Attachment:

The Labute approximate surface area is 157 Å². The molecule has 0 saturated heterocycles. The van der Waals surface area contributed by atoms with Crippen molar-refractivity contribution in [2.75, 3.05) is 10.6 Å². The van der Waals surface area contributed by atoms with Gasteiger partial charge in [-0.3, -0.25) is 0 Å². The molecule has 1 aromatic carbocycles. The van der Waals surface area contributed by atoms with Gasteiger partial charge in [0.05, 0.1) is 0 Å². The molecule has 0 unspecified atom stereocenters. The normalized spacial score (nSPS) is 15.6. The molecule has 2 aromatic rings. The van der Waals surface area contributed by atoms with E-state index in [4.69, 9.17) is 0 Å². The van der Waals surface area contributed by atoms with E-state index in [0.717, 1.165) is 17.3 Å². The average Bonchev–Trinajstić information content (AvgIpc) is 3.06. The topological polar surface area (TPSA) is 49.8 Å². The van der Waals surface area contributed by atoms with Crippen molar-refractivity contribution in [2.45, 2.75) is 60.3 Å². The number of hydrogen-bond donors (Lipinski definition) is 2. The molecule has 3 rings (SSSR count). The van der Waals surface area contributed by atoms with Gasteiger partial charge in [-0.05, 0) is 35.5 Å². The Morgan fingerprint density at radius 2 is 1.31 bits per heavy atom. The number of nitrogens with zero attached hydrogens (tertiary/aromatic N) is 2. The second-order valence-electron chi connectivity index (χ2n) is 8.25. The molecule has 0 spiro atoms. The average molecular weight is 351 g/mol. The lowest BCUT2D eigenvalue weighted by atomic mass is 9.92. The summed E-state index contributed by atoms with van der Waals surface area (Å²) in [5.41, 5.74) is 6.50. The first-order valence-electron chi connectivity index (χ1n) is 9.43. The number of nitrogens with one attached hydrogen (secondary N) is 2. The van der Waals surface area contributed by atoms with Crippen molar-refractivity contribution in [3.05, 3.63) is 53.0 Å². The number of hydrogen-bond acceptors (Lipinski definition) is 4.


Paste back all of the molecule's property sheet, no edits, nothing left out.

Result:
The Labute approximate surface area is 157 Å². The molecule has 0 saturated heterocycles. The van der Waals surface area contributed by atoms with Crippen molar-refractivity contribution in [2.75, 3.05) is 10.6 Å². The van der Waals surface area contributed by atoms with Gasteiger partial charge in [-0.3, -0.25) is 0 Å². The molecule has 1 aromatic carbocycles. The van der Waals surface area contributed by atoms with Gasteiger partial charge in [0.05, 0.1) is 0 Å². The molecule has 0 unspecified atom stereocenters. The normalized spacial score (nSPS) is 15.6. The molecule has 2 aromatic rings. The van der Waals surface area contributed by atoms with E-state index in [4.69, 9.17) is 0 Å². The van der Waals surface area contributed by atoms with E-state index in [0.717, 1.165) is 17.3 Å². The average Bonchev–Trinajstić information content (AvgIpc) is 3.06. The topological polar surface area (TPSA) is 49.8 Å². The van der Waals surface area contributed by atoms with Crippen molar-refractivity contribution in [2.45, 2.75) is 60.3 Å². The number of hydrogen-bond donors (Lipinski definition) is 2. The molecule has 3 rings (SSSR count). The van der Waals surface area contributed by atoms with Gasteiger partial charge in [-0.05, 0) is 35.5 Å². The Morgan fingerprint density at radius 2 is 1.31 bits per heavy atom. The number of nitrogens with zero attached hydrogens (tertiary/aromatic N) is 2. The second-order valence-electron chi connectivity index (χ2n) is 8.25. The molecule has 0 spiro atoms. The average molecular weight is 351 g/mol. The lowest BCUT2D eigenvalue weighted by atomic mass is 9.92. The summed E-state index contributed by atoms with van der Waals surface area (Å²) in [5.41, 5.74) is 6.50. The first-order valence-electron chi connectivity index (χ1n) is 9.43. The number of nitrogens with one attached hydrogen (secondary N) is 2. The van der Waals surface area contributed by atoms with Crippen molar-refractivity contribution in [3.05, 3.63) is 53.0 Å². The number of hydrogen-bond acceptors (Lipinski definition) is 4.